Jazz Front Office Won’t Force A Championship Timeline
Apr 12, 2023, 3:24 PM | Updated: Apr 13, 2023, 9:52 am
SALT LAKE CITY – Utah Jazz CEO Danny Ainge and General Manager Justin Zanik offered a look at the organization’s timeline after a successful first season under head coach Will Hardy.
After undergoing a dramatic restructuring of the roster and coaching staff last summer, the Jazz have found themselves well ahead of schedule on their rebuild.
Lauri Markkanen has developed into an All-NBA caliber leading man, rookies Walker Kessler and Ochai Agabji are already productive members of the team’s rotation, while the front office has a treasure chest of players and draft assets to further complete the roster.
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However, both Zanik and Ainge said they wouldn’t force moves to open a championship window if it doesn’t make sense for the organization.
“We’re not going to be pushed by a timeline,” Zanik said. “Like we have to be X by this time of this year or the next year. It’s just a continuous timeline of trying to make really good decisions.”
That model of team building more closely reflects how Ainge ran the Boston Celtics versus how former Vice President of Basketball Operations Dennis Lindsey ran the Jazz.
When Donovan Mitchell and Rudy Gobert emerged early in their careers, Lindsey moved all in by acquiring Mike Conley and Bojan Bogdanovic to make a championship run, ultimately falling short, and leaving the franchise short on pathways to improve the roster.
Ainge has taken all-in approaches in the past, including winning the title in Boston in 2008, but never left the Celtics devoid of assets like the Jazz found themselves last summer.
NBA Draft? Summer League?
Hear what Coach Hardy and the front office had to say in this morning's media availabilities.
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Once the Celtics championship window closed due to the decline of Kevin Garnett and Paul Pierce, Ainge dismantled the roster ahead of the 2013-14 season, and had the organization back in the playoffs by 2015.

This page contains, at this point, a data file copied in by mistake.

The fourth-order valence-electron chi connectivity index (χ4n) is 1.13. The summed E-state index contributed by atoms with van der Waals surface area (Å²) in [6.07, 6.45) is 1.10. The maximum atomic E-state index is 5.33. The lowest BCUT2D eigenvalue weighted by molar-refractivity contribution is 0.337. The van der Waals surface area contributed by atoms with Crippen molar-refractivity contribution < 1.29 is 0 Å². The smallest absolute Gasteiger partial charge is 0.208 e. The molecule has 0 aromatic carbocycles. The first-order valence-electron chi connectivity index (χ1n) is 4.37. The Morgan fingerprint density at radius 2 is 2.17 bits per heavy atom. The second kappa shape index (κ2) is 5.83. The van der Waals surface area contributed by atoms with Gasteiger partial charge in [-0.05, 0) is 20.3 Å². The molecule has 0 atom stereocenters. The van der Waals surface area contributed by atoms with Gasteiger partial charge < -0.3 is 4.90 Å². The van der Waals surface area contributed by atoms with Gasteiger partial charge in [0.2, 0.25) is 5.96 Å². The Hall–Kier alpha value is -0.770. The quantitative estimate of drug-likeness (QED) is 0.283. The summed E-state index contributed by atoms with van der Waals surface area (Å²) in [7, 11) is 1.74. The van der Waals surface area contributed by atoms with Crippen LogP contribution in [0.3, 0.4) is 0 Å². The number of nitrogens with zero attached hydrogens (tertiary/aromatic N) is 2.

While the Jazz will take a measured approach to team building outside of the active roster, Ainge also slowed expectations on the development of the team’s current core.
“Walker had a good year, but Walker was surrounded by good players,” Ainge said. “He only had to do what he did, he wasn’t asked to do a whole lot more. He’s got a long way to go in his development.”
To Ainge’s point, Hardy and the Jazz coaching staff preached the development of Kessler’s “fastball”, or, the basic staples of his game that will keep him on the floor, rather than simply expanding his game as far as the team could take it.
Those staples allowed him to develop into a borderline double-double machine, and one of the league’s premiere shot blockers, but there is still room for growth.
“He was able to come in and do what he did well, and I think that’s impressive, but I’m not sure that that all of a sudden makes us a great team,” Ainge cautioned. “The development from here on out with Lauri and with Collin [Sexton] and with Walker and Ochai [Agbaji], there’s nothing guaranteed about them getting a lot better, they have to put in the work to do that.”
Kessler is a lock to make the All-Rookie team while Agbaji showed tremendous growth after entering the rotation in January.
In his end-of-season conversation, Hardy discussed the process for both Jazz rookies over the summer.
“Walker, obviously he’s going to spend a ton of time this summer trying to get a little bit stronger, not bigger necessarily,” Hardy said. “I don’t want to take away, and we don’t want to take away any of Walker’s mobility and the things that he does great because he’s able to move.”
Proud of the work Will, and his staff put in.
Jazz fans showed up every night at Vivint & and truly embraced Team 49.
The goal remains the same, bring a championship to Utah & we’ll continue the work this offseason.
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Kessler averaged 2.3 blocks for the Jazz in 74 games, highlighting his mobility and athleticism, but at times struggled against the bigger, stronger centers in the NBA.
“He does have a young body, so trying to get a little stronger is going to be a big part of Walker’s summer.”
Agbaji spent much of December with the Salt Lake City Stars developing in the G League before appearing in the final 43 games of the year with the Jazz including 22 starts, transitioning from a spot-up three-point shooter to a ball-in-hand scorer late in the season.
“Ochai is somebody that we’re going to try to continue to expand his game,” Hardy said. “He’s going to try to play in summer league, assuming that he’s healthy and it’s an opportunity for him to get a ton of game reps and keep building on probably the last 10 games of the season.”
The Jazz now turn their attention to the NBA Draft which will be held on June 22. The NBA Lottery takes place in mid-May, followed by the NBA Draft Combine May 16-18.
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Ben Anderson is the Utah Jazz insider for KSL Sports and the co-host of Jake and Ben from 10-12p with Jake Scott on 97.5 The KSL Sports Zone. Find Ben on Twitter at @BensHoops or on Instagram @BensHoops.
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